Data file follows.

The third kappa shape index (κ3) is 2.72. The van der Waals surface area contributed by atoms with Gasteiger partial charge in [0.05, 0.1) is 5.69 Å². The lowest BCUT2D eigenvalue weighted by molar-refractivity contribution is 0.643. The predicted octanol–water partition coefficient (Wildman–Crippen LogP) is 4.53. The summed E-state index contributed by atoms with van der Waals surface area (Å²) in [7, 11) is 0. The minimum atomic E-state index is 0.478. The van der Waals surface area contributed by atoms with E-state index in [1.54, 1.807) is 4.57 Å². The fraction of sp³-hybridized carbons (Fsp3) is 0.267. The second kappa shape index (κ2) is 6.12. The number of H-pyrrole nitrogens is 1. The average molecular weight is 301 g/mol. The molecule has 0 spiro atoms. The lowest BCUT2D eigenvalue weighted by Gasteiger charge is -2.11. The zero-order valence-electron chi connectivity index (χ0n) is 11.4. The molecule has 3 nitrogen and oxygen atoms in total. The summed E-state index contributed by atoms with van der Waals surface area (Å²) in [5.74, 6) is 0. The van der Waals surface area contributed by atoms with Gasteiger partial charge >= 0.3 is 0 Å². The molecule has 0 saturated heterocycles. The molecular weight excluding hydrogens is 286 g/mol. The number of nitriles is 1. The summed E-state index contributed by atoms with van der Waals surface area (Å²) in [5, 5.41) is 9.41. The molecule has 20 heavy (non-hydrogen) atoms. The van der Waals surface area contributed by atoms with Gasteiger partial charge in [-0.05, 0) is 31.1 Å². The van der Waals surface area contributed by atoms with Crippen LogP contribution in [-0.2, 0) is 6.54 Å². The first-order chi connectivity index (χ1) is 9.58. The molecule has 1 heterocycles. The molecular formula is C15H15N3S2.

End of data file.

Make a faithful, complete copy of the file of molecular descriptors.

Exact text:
The third kappa shape index (κ3) is 2.72. The van der Waals surface area contributed by atoms with Gasteiger partial charge in [0.05, 0.1) is 5.69 Å². The lowest BCUT2D eigenvalue weighted by molar-refractivity contribution is 0.643. The predicted octanol–water partition coefficient (Wildman–Crippen LogP) is 4.53. The summed E-state index contributed by atoms with van der Waals surface area (Å²) in [7, 11) is 0. The minimum atomic E-state index is 0.478. The van der Waals surface area contributed by atoms with E-state index in [1.54, 1.807) is 4.57 Å². The fraction of sp³-hybridized carbons (Fsp3) is 0.267. The second kappa shape index (κ2) is 6.12. The number of H-pyrrole nitrogens is 1. The average molecular weight is 301 g/mol. The molecule has 0 spiro atoms. The lowest BCUT2D eigenvalue weighted by Gasteiger charge is -2.11. The zero-order valence-electron chi connectivity index (χ0n) is 11.4. The molecule has 3 nitrogen and oxygen atoms in total. The summed E-state index contributed by atoms with van der Waals surface area (Å²) in [5.74, 6) is 0. The van der Waals surface area contributed by atoms with Gasteiger partial charge >= 0.3 is 0 Å². The molecule has 0 saturated heterocycles. The molecular weight excluding hydrogens is 286 g/mol. The number of nitriles is 1. The summed E-state index contributed by atoms with van der Waals surface area (Å²) in [5, 5.41) is 9.41. The molecule has 20 heavy (non-hydrogen) atoms. The van der Waals surface area contributed by atoms with Gasteiger partial charge in [-0.05, 0) is 31.1 Å². The van der Waals surface area contributed by atoms with Crippen LogP contribution in [-0.2, 0) is 6.54 Å². The first-order chi connectivity index (χ1) is 9.58. The molecule has 1 heterocycles. The molecular formula is C15H15N3S2.